The History of Kindness

Kindness

Kind in the dictionary is defined as, “sympathetic, friendly, gentle, tenderhearted, and generous” as in, “He was a strong leader, yet kind.”

It also means, “type” as in, “What kind of pizza is that?” or “Humankind” (the type of living being that is human).

Both uses are valid.

What’s interesting is the derivation, the history, of the word kind.  It has the same derivation as the word kin, which means “relatives or family.”  And the same derivation as kindred, which in addition to meaning “family,” also means, “having the same beliefs or attitudes” as in, “We’re kindred spirits.”

The word kind began by meaning family.  It had an additional meaning of people like us, meaning, our kind.  And it’s to these people (our kind of people) we are sympathetic, tenderhearted and generous.  In other words, our kindness flows more easily or naturally toward people who are similar to us, people who share our history, our views, people who feel like “our family”.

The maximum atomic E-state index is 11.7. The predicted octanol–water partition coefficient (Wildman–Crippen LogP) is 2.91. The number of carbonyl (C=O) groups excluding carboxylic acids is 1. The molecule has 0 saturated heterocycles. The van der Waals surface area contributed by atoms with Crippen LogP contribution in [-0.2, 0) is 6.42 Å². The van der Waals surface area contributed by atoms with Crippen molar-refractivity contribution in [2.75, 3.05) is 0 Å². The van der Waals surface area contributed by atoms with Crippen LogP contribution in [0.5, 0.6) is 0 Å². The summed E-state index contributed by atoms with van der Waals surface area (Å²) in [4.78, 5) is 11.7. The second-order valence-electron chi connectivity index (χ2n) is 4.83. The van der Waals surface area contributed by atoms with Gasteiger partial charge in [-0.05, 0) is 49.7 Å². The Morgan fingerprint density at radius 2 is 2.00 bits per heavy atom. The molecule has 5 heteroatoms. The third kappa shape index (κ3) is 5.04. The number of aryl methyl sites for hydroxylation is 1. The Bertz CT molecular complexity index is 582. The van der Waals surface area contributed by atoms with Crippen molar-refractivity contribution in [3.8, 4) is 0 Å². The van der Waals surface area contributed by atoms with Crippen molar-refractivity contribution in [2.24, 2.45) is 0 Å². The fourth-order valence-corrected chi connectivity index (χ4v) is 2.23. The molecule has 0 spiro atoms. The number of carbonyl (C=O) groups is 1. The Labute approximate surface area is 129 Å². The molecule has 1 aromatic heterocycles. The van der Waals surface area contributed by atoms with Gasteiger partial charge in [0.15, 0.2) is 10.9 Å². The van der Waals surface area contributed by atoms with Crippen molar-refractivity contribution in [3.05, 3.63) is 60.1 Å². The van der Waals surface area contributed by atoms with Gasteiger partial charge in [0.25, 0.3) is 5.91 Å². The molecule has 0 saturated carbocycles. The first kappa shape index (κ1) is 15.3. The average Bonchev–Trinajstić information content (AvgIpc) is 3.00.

The more we see similarity between ourselves and others, and especially our similarity with all humankind, the more kindness we have in the world.

I’ve been studying ancient Greece, Rome and Egypt.  When I compare how much kindness was shown “outsiders” at that time to what I see today, despite a pessimistic media, I see a marked difference in understanding, compassion and willingness to help, a tremendous advance in global kindness and generosity.

Yes, we have a long way to go.   And seeing our similarities surely helps.

I have faith we’ll arrive.

Love,

Ingrid

One thought on “The History of Kindness

Leave a Reply

Fill in your details below or click an icon to log in:

WordPress.com Logo

You are commenting using your WordPress.com account. Log Out /  Change )

Google photo

You are commenting using your Google account. Log Out /  Change )

Twitter picture

You are commenting using your Twitter account. Log Out /  Change )

Facebook photo

You are commenting using your Facebook account. Log Out /  Change )

Connecting to %s